O pianista e compositor Avery Parrish, nasceu no 24 de janeiro de 1917. Enquanto cursava a Alabama State Teachers College entrou para 'Bama Street Collegians que depois veio a converter-se na Erskine Hawkins Big Band.
Permaneceu com Hawkins nos anos gloriosos da banda, até 1941, e está presente em todas as gravações por esta realizadas. A banda de Erskine jamais tornou-se famosa ,mas em sua história consta a criação do clássico blues "After Hours" composto por Avery, e que veio a receber várias outras leituras feitas por grandes músicos como Dizzy Gillespie, Woody Herman, Hazel Scott, Roy Haynes, entre outros, e ainda uma versão vocal da maravilhosa Aretha Franklin.
Avery, saiu da banda de Hawkins e foi para California, onde se envolveu em uma briga de bar, ficando parcialmente paralizado em decorrência dos ferimentos e por isso, sua carreira foi encerrada. Faleceu misteriosamente em Dezembro de 1959, e apesar de nunca ter gravado um disco solo, passou para a história da música como compositor do blues "After Hours".
Ouça David Maxwell solando "After Hours", a famosa composição de Avery Parrish.
Pianist and composer Avery Parrish was born on January 24th,1917. Parrish attended Alabama State Teachers College where he became a member of the 'Bama Street Collegians in 1934, which in time became the Erskine Hawkins Big Band. Parrish was with Hawkins through the glory years, staying until 1941 and appearing on all of the band's early recordings.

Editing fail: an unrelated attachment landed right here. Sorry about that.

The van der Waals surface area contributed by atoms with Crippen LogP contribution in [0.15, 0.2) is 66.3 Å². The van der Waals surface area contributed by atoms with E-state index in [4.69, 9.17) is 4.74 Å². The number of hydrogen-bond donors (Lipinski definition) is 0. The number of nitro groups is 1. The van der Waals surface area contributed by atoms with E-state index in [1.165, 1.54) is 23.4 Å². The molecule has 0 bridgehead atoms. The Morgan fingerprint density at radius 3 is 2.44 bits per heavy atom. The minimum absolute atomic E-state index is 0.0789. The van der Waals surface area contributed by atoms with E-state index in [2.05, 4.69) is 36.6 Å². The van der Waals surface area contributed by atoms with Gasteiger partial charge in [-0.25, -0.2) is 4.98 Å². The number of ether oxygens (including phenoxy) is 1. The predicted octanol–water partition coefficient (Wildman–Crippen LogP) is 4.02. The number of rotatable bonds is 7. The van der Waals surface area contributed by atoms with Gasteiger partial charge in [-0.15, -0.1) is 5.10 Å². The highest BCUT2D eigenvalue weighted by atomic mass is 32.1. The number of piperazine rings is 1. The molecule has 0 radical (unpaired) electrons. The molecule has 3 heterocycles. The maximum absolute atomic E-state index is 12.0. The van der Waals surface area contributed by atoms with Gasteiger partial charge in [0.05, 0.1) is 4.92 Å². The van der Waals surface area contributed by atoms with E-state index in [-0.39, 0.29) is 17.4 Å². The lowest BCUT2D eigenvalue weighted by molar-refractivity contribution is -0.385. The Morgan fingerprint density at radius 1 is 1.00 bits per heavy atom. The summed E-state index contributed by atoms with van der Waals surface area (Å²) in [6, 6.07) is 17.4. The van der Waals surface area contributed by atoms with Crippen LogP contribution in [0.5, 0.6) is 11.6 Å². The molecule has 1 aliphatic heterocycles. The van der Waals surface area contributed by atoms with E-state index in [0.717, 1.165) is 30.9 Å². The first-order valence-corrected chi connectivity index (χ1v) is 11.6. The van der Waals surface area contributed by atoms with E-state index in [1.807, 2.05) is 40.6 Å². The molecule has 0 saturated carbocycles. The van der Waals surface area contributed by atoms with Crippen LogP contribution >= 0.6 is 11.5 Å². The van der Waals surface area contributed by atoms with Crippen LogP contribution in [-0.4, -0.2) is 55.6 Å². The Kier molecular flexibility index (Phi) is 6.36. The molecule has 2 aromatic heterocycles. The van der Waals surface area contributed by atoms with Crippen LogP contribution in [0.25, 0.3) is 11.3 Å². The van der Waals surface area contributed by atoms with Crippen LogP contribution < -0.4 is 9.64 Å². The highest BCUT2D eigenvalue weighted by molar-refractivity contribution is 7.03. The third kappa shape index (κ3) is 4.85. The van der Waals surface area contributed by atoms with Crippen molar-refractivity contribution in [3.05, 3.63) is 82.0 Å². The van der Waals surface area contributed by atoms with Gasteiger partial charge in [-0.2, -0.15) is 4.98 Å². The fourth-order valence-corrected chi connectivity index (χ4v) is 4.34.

The Erskine Hawkins Big Band, which, while not as popular as many other big bands of the era, were a very able and functioning working band that has one detail that no other band from that time has: they created the classic standard “After Hours.”
Avery Parrish played piano and arranged the song in 1940 for label Bluebird. It became an instant classic, and for many years any piano player worth his salt knew how to play this blues chart. It has been recorded many times. There are versions by Dizzy Gillespie, Woody Herman, Hazel Scott, Phineas Newborn, Hank Crawford, Buck Clayton, Roy Haynes, Ray Bryant, James Booker, and even a vocal version by Aretha Franklin. It is still used today in many “stump the piano player” scenarios.
There are many mysterious characters in jazz and blues history whose names are remembered or recognized on the records down below the artist in parenthesis, as the composer of the song. Avery Parrish will go down in history as the composer of the classic blues piano song “After Hours.”
Avery left Hawkins in 1941 to work in California but a year later he was in a bar fight, suffered partial paralysis and his playing career was over; he was only 24. Avery Parrish, who never recorded under his own name, spent the rest of his life working day jobs and when he was 42 he died mysteriously in December,1959.
Reference - Scott Yanow, All Music Guide
Listen to Avery's most famous composition, the blues "After Hours"